15. Key Strategic Leadership Actions • Effectively Managing the Firm’s Resource Portfolio • Includes financial, organizational (competencies and capabilities) and human capital • Firms resources must be managed in a way that is consistent and supportive of strategy • They also must be allocated as efficiently and effectively as possible so that each area or part of the firm has what it needs for strategy implementation • Changing strategy will likely call for the reallocation of resources and the movement of people and other resources from one area to another • Financial resources are managed through the budgeting and resource allocation process

  16. Key Strategic Leadership Actions • Effectively Managing the Firm’s Resource Portfolio • Core competencies and competitive capabilities should be developed in a strategy supportive fashion • Firms should build their strategy around things they are good at doing and/or become good at doing things that are supportive of strategy • A firm’s human capital, which refers to the knowledge and skills of a firm’s entire workforce, should also fit its strategy. • This can be accomplished by: • Hiring people who fit the organization and its strategy • An effective training and development program • Investments should be made to acquire and develop the firm’s human capital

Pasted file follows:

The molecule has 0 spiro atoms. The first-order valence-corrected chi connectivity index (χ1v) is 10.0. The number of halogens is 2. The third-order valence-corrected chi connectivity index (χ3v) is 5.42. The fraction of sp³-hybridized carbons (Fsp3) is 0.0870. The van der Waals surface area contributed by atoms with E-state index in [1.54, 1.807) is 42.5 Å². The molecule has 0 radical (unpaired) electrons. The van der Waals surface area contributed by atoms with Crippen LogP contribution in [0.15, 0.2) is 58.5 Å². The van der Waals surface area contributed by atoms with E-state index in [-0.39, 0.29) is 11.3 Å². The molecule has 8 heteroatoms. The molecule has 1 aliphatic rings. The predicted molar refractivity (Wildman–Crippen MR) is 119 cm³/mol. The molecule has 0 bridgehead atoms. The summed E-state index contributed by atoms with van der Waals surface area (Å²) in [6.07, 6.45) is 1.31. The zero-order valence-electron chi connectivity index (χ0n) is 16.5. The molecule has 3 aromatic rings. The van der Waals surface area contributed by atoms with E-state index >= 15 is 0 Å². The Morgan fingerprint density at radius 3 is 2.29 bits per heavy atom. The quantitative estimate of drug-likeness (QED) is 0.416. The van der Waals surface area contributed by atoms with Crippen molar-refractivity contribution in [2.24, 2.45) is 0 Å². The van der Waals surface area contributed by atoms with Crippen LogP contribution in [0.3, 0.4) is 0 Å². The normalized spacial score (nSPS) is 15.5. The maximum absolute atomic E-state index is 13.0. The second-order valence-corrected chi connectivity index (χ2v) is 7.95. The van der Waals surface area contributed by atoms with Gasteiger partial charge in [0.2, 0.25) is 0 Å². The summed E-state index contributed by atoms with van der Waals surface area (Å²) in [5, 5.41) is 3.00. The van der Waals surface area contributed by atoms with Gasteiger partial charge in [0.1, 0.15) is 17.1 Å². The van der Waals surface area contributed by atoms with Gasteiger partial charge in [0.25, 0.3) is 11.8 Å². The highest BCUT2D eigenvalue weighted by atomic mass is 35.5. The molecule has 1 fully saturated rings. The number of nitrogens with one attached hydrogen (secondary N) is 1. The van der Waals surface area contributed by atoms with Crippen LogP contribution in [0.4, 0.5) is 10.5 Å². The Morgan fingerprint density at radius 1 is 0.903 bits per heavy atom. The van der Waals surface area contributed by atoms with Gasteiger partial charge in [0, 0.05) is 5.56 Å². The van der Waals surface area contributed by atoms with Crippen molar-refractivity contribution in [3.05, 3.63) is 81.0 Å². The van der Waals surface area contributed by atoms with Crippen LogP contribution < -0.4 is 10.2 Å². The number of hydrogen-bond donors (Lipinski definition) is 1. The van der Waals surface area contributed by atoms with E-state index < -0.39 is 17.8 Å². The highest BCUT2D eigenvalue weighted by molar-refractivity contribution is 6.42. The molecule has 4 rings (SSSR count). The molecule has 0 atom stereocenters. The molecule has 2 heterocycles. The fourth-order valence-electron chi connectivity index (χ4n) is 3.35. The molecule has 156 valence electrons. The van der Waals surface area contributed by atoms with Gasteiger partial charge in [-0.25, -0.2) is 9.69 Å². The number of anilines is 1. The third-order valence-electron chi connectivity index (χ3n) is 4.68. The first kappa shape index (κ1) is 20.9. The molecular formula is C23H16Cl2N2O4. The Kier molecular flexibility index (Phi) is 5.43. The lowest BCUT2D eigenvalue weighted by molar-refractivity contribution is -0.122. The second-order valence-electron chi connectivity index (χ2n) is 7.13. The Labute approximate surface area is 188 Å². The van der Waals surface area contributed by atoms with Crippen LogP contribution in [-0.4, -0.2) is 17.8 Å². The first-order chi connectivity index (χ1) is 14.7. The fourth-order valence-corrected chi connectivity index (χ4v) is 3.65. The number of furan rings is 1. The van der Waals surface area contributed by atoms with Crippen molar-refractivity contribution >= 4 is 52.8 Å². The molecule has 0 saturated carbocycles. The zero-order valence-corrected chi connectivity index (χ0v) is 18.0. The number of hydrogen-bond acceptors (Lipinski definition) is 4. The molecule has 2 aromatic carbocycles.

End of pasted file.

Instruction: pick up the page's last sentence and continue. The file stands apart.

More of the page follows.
17. Key Strategic Leadership Actions • Sustaining an Effective Organizational Culture • Organizational culture: consists of a complex set of ideologies, symbols, and core values shared throughout the firm and influence the way business is conducted • Shapes the context within which the firm formulates and implements it's strategies. • Also helps to regulate and control employees’ behavior • There are many things that make up a company’s culture and many places that is comes from • Once developed, a company’s culture tends to last because: • Organizations hire people who fit the firm and its culture • Employees learn by observing the behavior of others and through socialization and systematic indoctrination of cultural values • Storytelling of company legends and ceremonies that honor employees who display cultural ideals • Visibly rewarding those who follow cultural norms

  18. Key Strategic Leadership Actions • Sustaining an Effective Organizational Culture • Cultures can vary in strength depending on the degree to which they are imbedded in company practices and norms. • Firms must match culture to strategy, as a culture that promotes attitudes and behaviors that are well-suited to strategy will help in the achievement of strategic competitiveness and above average returns. • Related firms develop cooperative cultures • Unrelated firms develop competitive cultures • Cost leaders value economy, frugality and efficiency • Differentiators value innovation, quality, and excellence • Changing culture can be difficult but can be accomplished if the appropriate strategic leadership is in place